Are You Ready for the “Already but Not Yet” Time in Family Enterprises?

Dr. Gaia Marchisio, PH.D
Published: Jul 14, 2020

No doubt, these last months have offered multiple opportunities to reflect about time, and in particular about how much time we have and how we use it.

In our work with families, this reflection can assume a very special connotation, especially when it comes to the rising-generation of family business owners. Despite a high degree of engagement and experience among family members, it is common to hear concerns or complaints regarding the lack of actual decision-making authority as the next generation of owners take over leadership positions. I refer to this as the “already but not yet” condition.

Specifically, rising generation members are often in a position of having been formally granted ownership of the family’s business through equity stakes, but are still struggling to legitimize their control over significant decision-making related to the enterprise and develop their own persona in the shadow of their predecessor. That means they are already owners but are not yet able to exert the degree of control reflecting this ownership on the firm or broader enterprise context.

While the “already but not yet” phenomenon can be frustrating for young owners, I believe there are cases where advisors can help them reframe this time as an opportunity to develop themselves as even more capable owners and decision-makers, for the benefit of themselves, their family and the broader set of stakeholders.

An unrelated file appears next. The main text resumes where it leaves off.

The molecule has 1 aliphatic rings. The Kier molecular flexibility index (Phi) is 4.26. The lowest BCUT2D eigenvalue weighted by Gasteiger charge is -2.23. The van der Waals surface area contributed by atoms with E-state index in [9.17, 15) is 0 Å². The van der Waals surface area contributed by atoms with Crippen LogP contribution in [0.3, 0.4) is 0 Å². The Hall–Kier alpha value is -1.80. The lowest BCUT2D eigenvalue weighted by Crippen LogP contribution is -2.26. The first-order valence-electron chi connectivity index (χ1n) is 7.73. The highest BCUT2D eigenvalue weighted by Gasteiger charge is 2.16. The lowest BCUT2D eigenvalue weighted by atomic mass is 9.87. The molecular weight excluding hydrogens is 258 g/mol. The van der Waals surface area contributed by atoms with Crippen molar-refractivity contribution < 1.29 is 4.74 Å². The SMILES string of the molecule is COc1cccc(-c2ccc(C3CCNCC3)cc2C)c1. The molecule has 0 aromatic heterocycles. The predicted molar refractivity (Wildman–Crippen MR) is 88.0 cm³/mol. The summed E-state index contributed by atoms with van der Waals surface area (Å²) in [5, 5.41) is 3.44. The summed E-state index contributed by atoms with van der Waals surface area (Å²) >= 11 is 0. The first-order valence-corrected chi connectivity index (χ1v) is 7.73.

How to do this?

First, it is essential to understand why “already but not yet” can be frustrating. Rising-generation members are often granted shares in the business for tax-related or other financial/legal purposes. At the same time, previous generations retain control over decisions related to areas, including the enterprise’s overall vision, growth, risk, liquidity, dividends, family employment and many others.

Quickly, the rising generation can see evidence that they are “not yet” able to take over leadership functions as proof of their lack of influence and agency, or their parents’ lack of trust. So, they will likely feel they are owners in name only, like an athlete who makes the team only to be kept on the sidelines indefinitely. This frustration cannot be overlooked and can result in successor disengagement.

Rather than dwelling on this justified sense of frustration, as advisors, we may help young owners recognize that there are benefits to not having full, immediate control over significant enterprise elements. Indeed, there are many dimensions on which they need to gain better knowledge and capability before stepping into their predecessors’ shoes, particularly if they are going to share ownership with other family members. Beyond business/ownership knowledge, there are some crucial skills that they need to develop as a team to increase their effectiveness, including decision-making, problem-solving, conflict management, communication, as well as boundary and reactivity management.